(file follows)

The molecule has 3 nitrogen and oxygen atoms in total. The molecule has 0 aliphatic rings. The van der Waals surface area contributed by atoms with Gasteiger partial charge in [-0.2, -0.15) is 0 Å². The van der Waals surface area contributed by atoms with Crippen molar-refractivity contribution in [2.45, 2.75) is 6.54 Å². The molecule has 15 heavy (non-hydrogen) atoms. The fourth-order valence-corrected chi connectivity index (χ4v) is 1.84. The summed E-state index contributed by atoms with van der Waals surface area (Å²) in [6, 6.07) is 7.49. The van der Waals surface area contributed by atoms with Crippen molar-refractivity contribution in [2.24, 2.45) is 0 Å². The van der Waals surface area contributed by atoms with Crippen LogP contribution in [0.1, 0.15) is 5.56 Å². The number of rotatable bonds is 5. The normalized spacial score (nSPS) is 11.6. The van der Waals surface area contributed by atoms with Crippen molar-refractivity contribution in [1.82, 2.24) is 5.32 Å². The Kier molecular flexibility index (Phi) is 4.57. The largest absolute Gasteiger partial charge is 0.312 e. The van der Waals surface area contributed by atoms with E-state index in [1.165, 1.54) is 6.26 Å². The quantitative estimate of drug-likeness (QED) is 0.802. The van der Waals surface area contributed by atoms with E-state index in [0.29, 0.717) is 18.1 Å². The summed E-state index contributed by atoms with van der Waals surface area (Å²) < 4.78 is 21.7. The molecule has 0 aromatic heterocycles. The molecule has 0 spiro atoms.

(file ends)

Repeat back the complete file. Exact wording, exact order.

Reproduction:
The molecule has 3 nitrogen and oxygen atoms in total. The molecule has 0 aliphatic rings. The van der Waals surface area contributed by atoms with Gasteiger partial charge in [-0.2, -0.15) is 0 Å². The van der Waals surface area contributed by atoms with Crippen molar-refractivity contribution in [2.45, 2.75) is 6.54 Å². The molecule has 15 heavy (non-hydrogen) atoms. The fourth-order valence-corrected chi connectivity index (χ4v) is 1.84. The summed E-state index contributed by atoms with van der Waals surface area (Å²) in [6, 6.07) is 7.49. The van der Waals surface area contributed by atoms with Crippen molar-refractivity contribution in [2.24, 2.45) is 0 Å². The van der Waals surface area contributed by atoms with Crippen LogP contribution in [0.1, 0.15) is 5.56 Å². The number of rotatable bonds is 5. The normalized spacial score (nSPS) is 11.6. The van der Waals surface area contributed by atoms with Crippen molar-refractivity contribution in [1.82, 2.24) is 5.32 Å². The Kier molecular flexibility index (Phi) is 4.57. The largest absolute Gasteiger partial charge is 0.312 e. The van der Waals surface area contributed by atoms with E-state index in [1.165, 1.54) is 6.26 Å². The quantitative estimate of drug-likeness (QED) is 0.802. The van der Waals surface area contributed by atoms with E-state index in [0.29, 0.717) is 18.1 Å². The summed E-state index contributed by atoms with van der Waals surface area (Å²) < 4.78 is 21.7. The molecule has 0 aromatic heterocycles. The molecule has 0 spiro atoms.